Land of The Cedars: Slipping into Deforestation?

Lebanese Flag

The symbol of a country is usually what forges its identity and sets it aside from the others.

Placed at the centre of the Lebanese flag, the cedar portrays the green essence of this country or what’s left of it.

What used to be described as the green carpet covering the mountains of Lebanon has sadly become a memory that number of NGOs alongside the government and the community are fighting to preserve and rejuvenate.

We always link negative environmental behaviour to the modern ages making the destruction of nature a new phenomenon brought on by industrialisation and modern technology. When in fact the depletion of natural resources goes far back to when humans discovered fire some half-a-million years ago. Cutting down trees was a vital activity for shelter, food and warmth. Wood being the guarantee for survival, the concept of deforestation came to life, transforming from a survival tool in the ancient times to an increasing threat today.

 

The cedars of Lebanon (cedrus libani) called cedars of God in Arabic, developed across Mount Lebanon in ancient times. After centuries of persistent deforestation, the scope of the forests started to decrease due to the intensive exploitation of timber by the Assyrians, Babylonians, Persians, Phoenicians and Egyptians.

Inhabiting the Lebanese shores, the Phoenicians were using cedar wood to build their ships for trading purposes and the Ottoman Empire used it in railway construction.

 

Agreeing on the fact that deforestation is not a recent phenomenon in Lebanon, doesn’t make it a problem of the past. In the old days, more than 50% of the land was covered with forests. Today, only 13% of forested area remain while only 4% represent the dense concentrated forests.

 

When will the Lebanese government start reconsidering its list of priorities that always places environmental problems at the bottom?

Some problems cannot afford to be postponed, making their impact irreversible.

Forest on Fire

Forest fires, among other natural and human threats, are a major player in this decrease, continuing to be one of the most dangerous, especially when the government is not properly equipped to encounter these ravaging fires. Acres of forests are destroyed yearly in a blink of an eye.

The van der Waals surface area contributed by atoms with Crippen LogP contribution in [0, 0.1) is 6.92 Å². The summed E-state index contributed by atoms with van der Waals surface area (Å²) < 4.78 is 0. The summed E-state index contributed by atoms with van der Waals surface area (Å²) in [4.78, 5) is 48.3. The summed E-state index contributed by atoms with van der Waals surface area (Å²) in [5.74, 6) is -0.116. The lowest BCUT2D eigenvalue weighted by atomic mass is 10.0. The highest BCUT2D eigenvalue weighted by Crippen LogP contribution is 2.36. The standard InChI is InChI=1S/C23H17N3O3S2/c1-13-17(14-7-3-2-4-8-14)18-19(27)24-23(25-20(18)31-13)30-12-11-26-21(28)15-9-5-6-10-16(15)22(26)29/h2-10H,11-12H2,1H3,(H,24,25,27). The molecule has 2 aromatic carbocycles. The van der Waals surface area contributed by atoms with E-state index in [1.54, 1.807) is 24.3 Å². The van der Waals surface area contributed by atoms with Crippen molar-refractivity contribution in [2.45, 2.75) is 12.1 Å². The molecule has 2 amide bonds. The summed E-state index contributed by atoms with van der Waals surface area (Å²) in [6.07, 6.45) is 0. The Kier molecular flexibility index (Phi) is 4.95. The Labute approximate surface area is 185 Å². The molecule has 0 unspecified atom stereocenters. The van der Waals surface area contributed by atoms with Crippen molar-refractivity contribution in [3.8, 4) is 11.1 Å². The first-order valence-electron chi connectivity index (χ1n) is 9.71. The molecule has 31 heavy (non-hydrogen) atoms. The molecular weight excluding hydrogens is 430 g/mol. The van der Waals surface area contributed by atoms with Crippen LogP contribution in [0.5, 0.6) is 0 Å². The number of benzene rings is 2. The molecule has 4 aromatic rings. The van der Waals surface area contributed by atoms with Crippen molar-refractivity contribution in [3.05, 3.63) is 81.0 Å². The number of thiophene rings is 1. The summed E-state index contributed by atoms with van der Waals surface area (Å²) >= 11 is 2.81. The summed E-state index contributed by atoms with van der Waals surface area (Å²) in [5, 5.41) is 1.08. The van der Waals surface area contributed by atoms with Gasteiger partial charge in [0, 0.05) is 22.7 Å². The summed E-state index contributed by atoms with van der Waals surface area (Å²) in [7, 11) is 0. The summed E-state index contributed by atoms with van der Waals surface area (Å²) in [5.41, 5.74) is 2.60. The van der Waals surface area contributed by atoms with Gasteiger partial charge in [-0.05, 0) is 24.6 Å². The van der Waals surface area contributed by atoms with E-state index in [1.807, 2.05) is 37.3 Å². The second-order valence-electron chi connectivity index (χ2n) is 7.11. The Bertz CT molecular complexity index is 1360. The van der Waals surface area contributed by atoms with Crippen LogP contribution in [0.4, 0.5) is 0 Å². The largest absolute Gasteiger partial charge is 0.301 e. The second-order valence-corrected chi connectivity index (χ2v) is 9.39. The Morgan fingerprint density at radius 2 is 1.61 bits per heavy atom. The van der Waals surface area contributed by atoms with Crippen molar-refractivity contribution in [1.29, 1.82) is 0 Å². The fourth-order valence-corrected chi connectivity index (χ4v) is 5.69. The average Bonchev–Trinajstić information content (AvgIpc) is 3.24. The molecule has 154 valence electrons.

According to the Ministry of Agriculture 9.6 million trees (1200 hectares) of natural forests are burned annually.

129 fires were registered in 2004 resulting in 585 hectares of burned forest areas and 117 fires in 2005 spread in different regions.

The most impactful fires took place in 2007 known as the black day for the environment in Lebanon where 12 million trees of different cover types burned in one day.

As a result of this ongoing environmental tragedy, mystery persists behind the reasons of these fires; and whether they were intentional (for political reasons) or natural.

Looking for the source of these devastating fires is the only way to prevent them, especially when the effect of the forests that have been burned down twice within a period of 10 to 15 years cannot be restored naturally, and therefore their reforestation would cost millions of dollars.

The World Bank, estimates 100 million USD/year as the financial damage of the deterioration of the land and wildlife.

Deforestation can be prevented if governmental control is well exercised along with a law enforcement regulating the development of agricultural areas at the expense of forests as well as the creation of a national campaign for public awareness when it comes to biodiversity conservation.

Cedar Tree

The danger of desertification is becoming more of an actual fact than a probability. The civil society is mobilised to protect the forests through the creation of natural reserves. As a result of this effort “Al Shouf Cedar Nature Reserve” has an area of 550 km2 that hosts 32 species of wild mammals, 200 species of birds and 500 species of plants and additional reserves are being created all over the country for the preservation of the Cedars of God added to the UNESCO list of world Heritage Sites in 1998.

 

Globalisation puts all of us in the same boat especially when it comes to environmental problems. While some countries are using the right tools, others don’t even feel the urgency to own these tools.

 
Sources:

http://whc.unesco.org/en/list/?search=lebanon&searchSites=&search_by_country=&region=&search_yearinscribed=&themes=&criteria_restrication=&type=&media=&order=country&description

 

http://www.moe.gov.lb/Projects.aspx

 

http://www.blueplanetbiomes.org/lebanon_cedar.htm

 

http://www.wildlebanon.org/en/pages/advanced/a_lebanons_biodiversity.pdf

 


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